Bullying and Weight Gain: A Surprising Link?

by Wellness Editor – MH

It’s an unfortunate fact that many children will experience bullying at some point during their scholastic years. Likewise a growing number of children are struggling with their weight, as childhood obesity rates continue to trend upward. According to researchers from Saint Louis University (SLU), there may be a connection between these two national problems. 

A Worldwide Review 

The SLU team based their findings on data collected from the World Health Organization. Thanks to this source, the study authors could review and analyze data from 150,000 European and North American children. The survey data provided by these young subjects revealed a correlation between poor dietary habits and aggressive and antisocial behavior; specifically, children with nutritionally-deficient diets tended to be more likely to engage in bullying.

Bad Diet, Bad Brain? 

The report identified several factors that increased a child’s likelihood of becoming a bully:

  • High levels of junk-food consumption
  • Low intake of fruits, vegetables and other healthy foods
  • Frequent meal deprivation, including skipping breakfast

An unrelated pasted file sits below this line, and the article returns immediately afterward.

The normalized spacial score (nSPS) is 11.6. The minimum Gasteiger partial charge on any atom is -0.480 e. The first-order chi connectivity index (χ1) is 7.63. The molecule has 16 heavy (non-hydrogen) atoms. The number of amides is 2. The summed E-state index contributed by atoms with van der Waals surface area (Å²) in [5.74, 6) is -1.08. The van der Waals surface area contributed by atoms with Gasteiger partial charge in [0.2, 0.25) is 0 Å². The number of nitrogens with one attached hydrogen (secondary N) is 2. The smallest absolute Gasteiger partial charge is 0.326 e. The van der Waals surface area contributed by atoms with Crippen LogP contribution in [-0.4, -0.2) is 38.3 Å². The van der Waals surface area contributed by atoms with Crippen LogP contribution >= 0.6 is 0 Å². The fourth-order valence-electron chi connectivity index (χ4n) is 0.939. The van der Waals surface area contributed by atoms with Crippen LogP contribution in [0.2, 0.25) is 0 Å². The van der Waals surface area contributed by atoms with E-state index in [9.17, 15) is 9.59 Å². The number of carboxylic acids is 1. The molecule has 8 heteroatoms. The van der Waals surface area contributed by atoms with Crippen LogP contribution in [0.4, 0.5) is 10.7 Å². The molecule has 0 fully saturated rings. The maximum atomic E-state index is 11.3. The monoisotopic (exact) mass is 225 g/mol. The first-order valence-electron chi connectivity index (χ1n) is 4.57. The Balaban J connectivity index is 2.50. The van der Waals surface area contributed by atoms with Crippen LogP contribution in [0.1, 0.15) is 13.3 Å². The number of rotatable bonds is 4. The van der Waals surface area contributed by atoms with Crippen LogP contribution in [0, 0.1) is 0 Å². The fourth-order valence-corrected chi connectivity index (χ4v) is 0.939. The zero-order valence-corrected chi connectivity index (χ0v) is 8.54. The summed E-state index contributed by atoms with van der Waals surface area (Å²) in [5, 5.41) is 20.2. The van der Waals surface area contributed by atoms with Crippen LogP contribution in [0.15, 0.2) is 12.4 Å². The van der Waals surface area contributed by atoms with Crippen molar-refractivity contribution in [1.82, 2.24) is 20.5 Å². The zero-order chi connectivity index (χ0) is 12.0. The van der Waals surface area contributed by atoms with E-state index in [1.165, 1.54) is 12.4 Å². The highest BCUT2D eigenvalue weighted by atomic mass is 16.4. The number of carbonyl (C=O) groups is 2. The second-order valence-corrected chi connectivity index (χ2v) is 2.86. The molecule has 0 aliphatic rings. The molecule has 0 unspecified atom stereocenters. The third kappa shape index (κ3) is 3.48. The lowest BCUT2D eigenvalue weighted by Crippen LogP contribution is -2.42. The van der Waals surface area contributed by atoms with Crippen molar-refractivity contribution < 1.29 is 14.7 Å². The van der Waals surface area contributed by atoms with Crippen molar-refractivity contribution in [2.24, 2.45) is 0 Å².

Study co-author Michael Vaughn contends that an unhealthy diet could interfere with the brain’s ability to regulate behavior. “We know that the human brain consumes about one-fifth of all the body’s calories,” stated Vaughn, a professor of social work. “It could be that inadequate or irregular nutrition may diminish the ability of the human brain to maintain impulse control, resulting in increased probability of aggression and bullying.”

Despite the report’s findings, the researchers caution that dietary habits themselves aren’t necessarily responsible for childhood bullying. Previous research has found that parent-child relationships as well as neighborhood living conditions can negatively influence children in this regard. “Poor diet is just one of a multitude of probable factors,” noted Vaughn. “This is one of many studies that show that intersections between nutrition and diet are meaningful, and that we should pay greater attention.”

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